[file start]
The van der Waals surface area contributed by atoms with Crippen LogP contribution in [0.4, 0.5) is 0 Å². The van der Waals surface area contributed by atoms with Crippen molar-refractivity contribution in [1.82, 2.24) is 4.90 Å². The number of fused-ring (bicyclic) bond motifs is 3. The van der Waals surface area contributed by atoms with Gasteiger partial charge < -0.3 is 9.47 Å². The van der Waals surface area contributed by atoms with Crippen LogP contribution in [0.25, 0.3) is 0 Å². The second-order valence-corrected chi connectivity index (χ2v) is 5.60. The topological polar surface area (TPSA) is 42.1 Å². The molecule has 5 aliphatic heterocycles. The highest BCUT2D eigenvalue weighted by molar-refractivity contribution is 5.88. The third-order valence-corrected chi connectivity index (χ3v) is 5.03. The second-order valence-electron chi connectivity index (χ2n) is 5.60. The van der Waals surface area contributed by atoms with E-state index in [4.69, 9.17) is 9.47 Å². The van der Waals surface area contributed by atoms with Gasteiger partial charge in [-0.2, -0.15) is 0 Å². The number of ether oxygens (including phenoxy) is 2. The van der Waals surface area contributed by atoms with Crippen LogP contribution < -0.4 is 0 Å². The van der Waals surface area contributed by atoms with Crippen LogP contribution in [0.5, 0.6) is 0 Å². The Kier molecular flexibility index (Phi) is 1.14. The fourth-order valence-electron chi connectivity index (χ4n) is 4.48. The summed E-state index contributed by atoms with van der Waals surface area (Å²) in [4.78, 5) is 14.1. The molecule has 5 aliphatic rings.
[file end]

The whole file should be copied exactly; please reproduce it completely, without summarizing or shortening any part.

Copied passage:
The van der Waals surface area contributed by atoms with Crippen LogP contribution in [0.4, 0.5) is 0 Å². The van der Waals surface area contributed by atoms with Crippen molar-refractivity contribution in [1.82, 2.24) is 4.90 Å². The number of fused-ring (bicyclic) bond motifs is 3. The van der Waals surface area contributed by atoms with Gasteiger partial charge < -0.3 is 9.47 Å². The van der Waals surface area contributed by atoms with Crippen LogP contribution in [0.25, 0.3) is 0 Å². The second-order valence-corrected chi connectivity index (χ2v) is 5.60. The topological polar surface area (TPSA) is 42.1 Å². The molecule has 5 aliphatic heterocycles. The highest BCUT2D eigenvalue weighted by molar-refractivity contribution is 5.88. The third-order valence-corrected chi connectivity index (χ3v) is 5.03. The second-order valence-electron chi connectivity index (χ2n) is 5.60. The van der Waals surface area contributed by atoms with E-state index in [4.69, 9.17) is 9.47 Å². The van der Waals surface area contributed by atoms with Gasteiger partial charge in [-0.2, -0.15) is 0 Å². The number of ether oxygens (including phenoxy) is 2. The van der Waals surface area contributed by atoms with Crippen LogP contribution < -0.4 is 0 Å². The van der Waals surface area contributed by atoms with Crippen LogP contribution in [0.5, 0.6) is 0 Å². The Kier molecular flexibility index (Phi) is 1.14. The fourth-order valence-electron chi connectivity index (χ4n) is 4.48. The summed E-state index contributed by atoms with van der Waals surface area (Å²) in [4.78, 5) is 14.1. The molecule has 5 aliphatic rings.